In this article Cliff Moyce, Independent Management Consultant, addresses the unhelpful beliefs, attitudes and behaviours behind the phrase 'the business' - a term that he has heard people in IT departments use for many years... I’ve been listening to people in IT departments use the phrase ‘the business’ for many years. Though I can understand why people use it, I confess it is a pet hate of mine. At a couple of recent business technology conferences, I heard it so often (and never in a positive context) that I felt compelled to write this article. What I will do (briefly!) is describe what I have done in the past to address the unhelpful beliefs, attitudes and behaviours that I have found to be hiding behind the phrase. Hopefully some of my experiences will give you food for thought.

Whenever I hear ‘the business’ as a starter, I know I have to brace myself for some blaming and buck-passing as the main course, and should expect dessert to comprise evidence that the person speaking has little belief in taking joint and several responsibility for business outcomes.

Such behaviours and beliefs are a risk to any organisation in any industry or sector. For this reason I strongly discourage the use of the term in those with whom I work, while recognising that it is merely a symptom of a bigger problem. To say ‘the business’ is to suggest that IT has made a unilateral declaration of independence from other parts of the organisation. And actually that is exactly the scenario I have found on occasion - if only intellectually rather than physically. People who use the phrase often hold a belief (perhaps based on painful experience) that they and their colleagues are the victim of the actions of others over whom they have no control. But that belief is self-fulfilling and self-defeating, and suggests learned helplessness and a victim mentality. The good news is that I have been able to help change the mindset on several occasions. If I can do it, you can definitely do it. I find that once people are made aware of what they are doing, they often embrace the change. Let’s face it, none of us were born with a passive-aggressive attitude. Sometimes the attitude arises as a defence mechanism from having worked in a blame culture. Sometimes it comes from working for a line manager who espouses the ‘IT versus the business' mentality (bad role models being as influential as good ones). Sometimes it stems from poor self confidence. A real-life quotation that I heard recently, and which exemplifies the problem is

“We can only build against the requirements that the business gives us. It’s not our fault if they get it wrong”.

The battlefield of ‘requirements’ is often a good place to start changing beliefs and attitudes. The quotation makes explicit a belief that requirements are the responsibility of someone else. A combination of language (‘the business’) and wrong-headed beliefs about responsibility for requirements creates an internal client-vendor relationship that benefits only those people who want to play the blame game. Accepting requirements regardless of whether they are right / wrong / incomplete is a horribly destructive example of passive-aggressive behaviour. I have worked on major projects where the word ‘requirements’ was almost never used. Instead, we all worked together (with our various expertise and professional disciplines and coming from different organisational functions) to produce business and technical designs in which there was joint and several responsibility amongst the team / matrix / organisation for the outcomes generated by those designs. The point being that we were all there to achieve an outcome, and everyone contributing to designs is one of the best ways of doing that. Agile methods that employ autonomous, self-managing, multi- and cross-functional product development teams are designed specifically to facilitate this better way of working, but it is achievable regardless of the methodology. My approach to improving the situation is to impress on people that we are all ‘the business’ and that the only way the organisation is going to achieve its goals (including paying our wages) is for everyone to care passionately and equally about a range of things. Those things include customer satisfaction, profitability, shareholder value, product design, and service quality, all of which have to be underpinned by, but are not separate from excellent IT products, systems and services. To believe that IT and ‘the business’ are separate is wrong-headed and creates risk. It reminds me of the false mind / body duality belief that clinical psychologists sometimes have to overcome in their clients to help them recover from serious injury. I also believe that if you come to work principally to practice and perfect your own profession and function, then the company would be better off without you. I say this because I have heard the ‘professional distance’ argument from some of the most passive-aggressive people with whom I have worked, and I can’t help but observe that things went much better when they were replaced by people who got fully involved. I know that some organisational designs strongly encourage the business / IT divide and it is not just the mindset of some individuals in IT that is at fault. But if everyone challenged the assumptions behind divides (real and imagined) and worked to change them, then organisations would be more productive and successful. We are all in it together. We are all the business.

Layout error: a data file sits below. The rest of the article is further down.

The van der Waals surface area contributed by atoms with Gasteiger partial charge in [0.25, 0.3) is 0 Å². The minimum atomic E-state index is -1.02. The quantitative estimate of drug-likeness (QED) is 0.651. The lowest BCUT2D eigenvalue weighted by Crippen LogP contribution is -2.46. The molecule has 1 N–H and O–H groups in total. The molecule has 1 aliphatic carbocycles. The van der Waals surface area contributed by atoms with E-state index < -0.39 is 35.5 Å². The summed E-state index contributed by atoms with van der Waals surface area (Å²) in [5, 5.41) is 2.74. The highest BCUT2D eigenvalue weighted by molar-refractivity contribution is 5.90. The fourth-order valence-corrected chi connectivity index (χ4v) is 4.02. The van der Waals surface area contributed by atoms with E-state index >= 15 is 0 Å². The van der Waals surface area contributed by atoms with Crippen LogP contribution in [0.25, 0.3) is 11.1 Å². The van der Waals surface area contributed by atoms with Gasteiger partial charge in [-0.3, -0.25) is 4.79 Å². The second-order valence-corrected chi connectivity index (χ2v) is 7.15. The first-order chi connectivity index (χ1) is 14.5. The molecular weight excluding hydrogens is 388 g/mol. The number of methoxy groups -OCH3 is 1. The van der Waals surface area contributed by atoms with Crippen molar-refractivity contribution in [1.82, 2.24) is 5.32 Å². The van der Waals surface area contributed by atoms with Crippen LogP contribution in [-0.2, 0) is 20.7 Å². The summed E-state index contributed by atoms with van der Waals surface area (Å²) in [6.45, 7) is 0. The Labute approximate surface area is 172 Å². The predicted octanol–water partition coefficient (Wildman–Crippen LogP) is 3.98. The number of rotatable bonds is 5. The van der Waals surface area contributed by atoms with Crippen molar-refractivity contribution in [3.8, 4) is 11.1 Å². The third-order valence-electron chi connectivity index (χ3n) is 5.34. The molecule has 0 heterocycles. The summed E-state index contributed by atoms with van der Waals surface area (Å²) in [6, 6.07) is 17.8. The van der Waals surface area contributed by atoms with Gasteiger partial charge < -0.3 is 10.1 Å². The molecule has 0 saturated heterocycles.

Article kindly provided by Cliff Moyce, Independent Management Consultant please click here to email Cliff Moyce.

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